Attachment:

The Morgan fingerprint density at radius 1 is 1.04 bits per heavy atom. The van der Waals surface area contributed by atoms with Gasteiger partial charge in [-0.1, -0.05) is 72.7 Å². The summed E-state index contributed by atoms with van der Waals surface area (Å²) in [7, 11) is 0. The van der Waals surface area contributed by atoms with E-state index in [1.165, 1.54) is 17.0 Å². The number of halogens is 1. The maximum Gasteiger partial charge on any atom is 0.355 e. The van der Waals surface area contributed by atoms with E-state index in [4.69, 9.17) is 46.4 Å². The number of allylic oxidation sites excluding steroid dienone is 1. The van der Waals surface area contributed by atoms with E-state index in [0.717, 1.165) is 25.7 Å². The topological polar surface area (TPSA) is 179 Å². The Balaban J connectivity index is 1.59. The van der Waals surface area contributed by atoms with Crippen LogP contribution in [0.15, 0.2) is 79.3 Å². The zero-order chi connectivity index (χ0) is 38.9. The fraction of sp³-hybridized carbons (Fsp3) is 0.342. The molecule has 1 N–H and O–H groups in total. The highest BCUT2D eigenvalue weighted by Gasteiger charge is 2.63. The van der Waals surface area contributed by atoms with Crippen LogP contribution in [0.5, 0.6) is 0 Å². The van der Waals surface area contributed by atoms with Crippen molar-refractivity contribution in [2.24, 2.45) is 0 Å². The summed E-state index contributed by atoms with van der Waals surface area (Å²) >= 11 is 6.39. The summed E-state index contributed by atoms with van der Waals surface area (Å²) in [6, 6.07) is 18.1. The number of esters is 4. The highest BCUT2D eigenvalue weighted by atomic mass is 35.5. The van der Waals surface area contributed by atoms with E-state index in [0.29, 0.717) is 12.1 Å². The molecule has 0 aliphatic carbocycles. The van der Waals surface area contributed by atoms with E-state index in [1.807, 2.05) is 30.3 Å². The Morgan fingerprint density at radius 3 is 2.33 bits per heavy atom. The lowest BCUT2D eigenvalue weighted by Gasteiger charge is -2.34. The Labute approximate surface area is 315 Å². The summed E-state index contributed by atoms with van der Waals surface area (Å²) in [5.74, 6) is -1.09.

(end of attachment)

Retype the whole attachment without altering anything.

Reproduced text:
The Morgan fingerprint density at radius 1 is 1.04 bits per heavy atom. The van der Waals surface area contributed by atoms with Gasteiger partial charge in [-0.1, -0.05) is 72.7 Å². The summed E-state index contributed by atoms with van der Waals surface area (Å²) in [7, 11) is 0. The van der Waals surface area contributed by atoms with E-state index in [1.165, 1.54) is 17.0 Å². The number of halogens is 1. The maximum Gasteiger partial charge on any atom is 0.355 e. The van der Waals surface area contributed by atoms with E-state index in [4.69, 9.17) is 46.4 Å². The number of allylic oxidation sites excluding steroid dienone is 1. The van der Waals surface area contributed by atoms with E-state index in [0.717, 1.165) is 25.7 Å². The topological polar surface area (TPSA) is 179 Å². The Balaban J connectivity index is 1.59. The van der Waals surface area contributed by atoms with Crippen LogP contribution in [0.15, 0.2) is 79.3 Å². The zero-order chi connectivity index (χ0) is 38.9. The fraction of sp³-hybridized carbons (Fsp3) is 0.342. The molecule has 1 N–H and O–H groups in total. The highest BCUT2D eigenvalue weighted by Gasteiger charge is 2.63. The van der Waals surface area contributed by atoms with Crippen LogP contribution in [0.5, 0.6) is 0 Å². The van der Waals surface area contributed by atoms with Crippen molar-refractivity contribution in [2.24, 2.45) is 0 Å². The summed E-state index contributed by atoms with van der Waals surface area (Å²) >= 11 is 6.39. The summed E-state index contributed by atoms with van der Waals surface area (Å²) in [6, 6.07) is 18.1. The number of esters is 4. The highest BCUT2D eigenvalue weighted by atomic mass is 35.5. The van der Waals surface area contributed by atoms with E-state index in [0.29, 0.717) is 12.1 Å². The molecule has 0 aliphatic carbocycles. The van der Waals surface area contributed by atoms with E-state index in [1.807, 2.05) is 30.3 Å². The Morgan fingerprint density at radius 3 is 2.33 bits per heavy atom. The lowest BCUT2D eigenvalue weighted by Gasteiger charge is -2.34. The Labute approximate surface area is 315 Å². The summed E-state index contributed by atoms with van der Waals surface area (Å²) in [5.74, 6) is -1.09.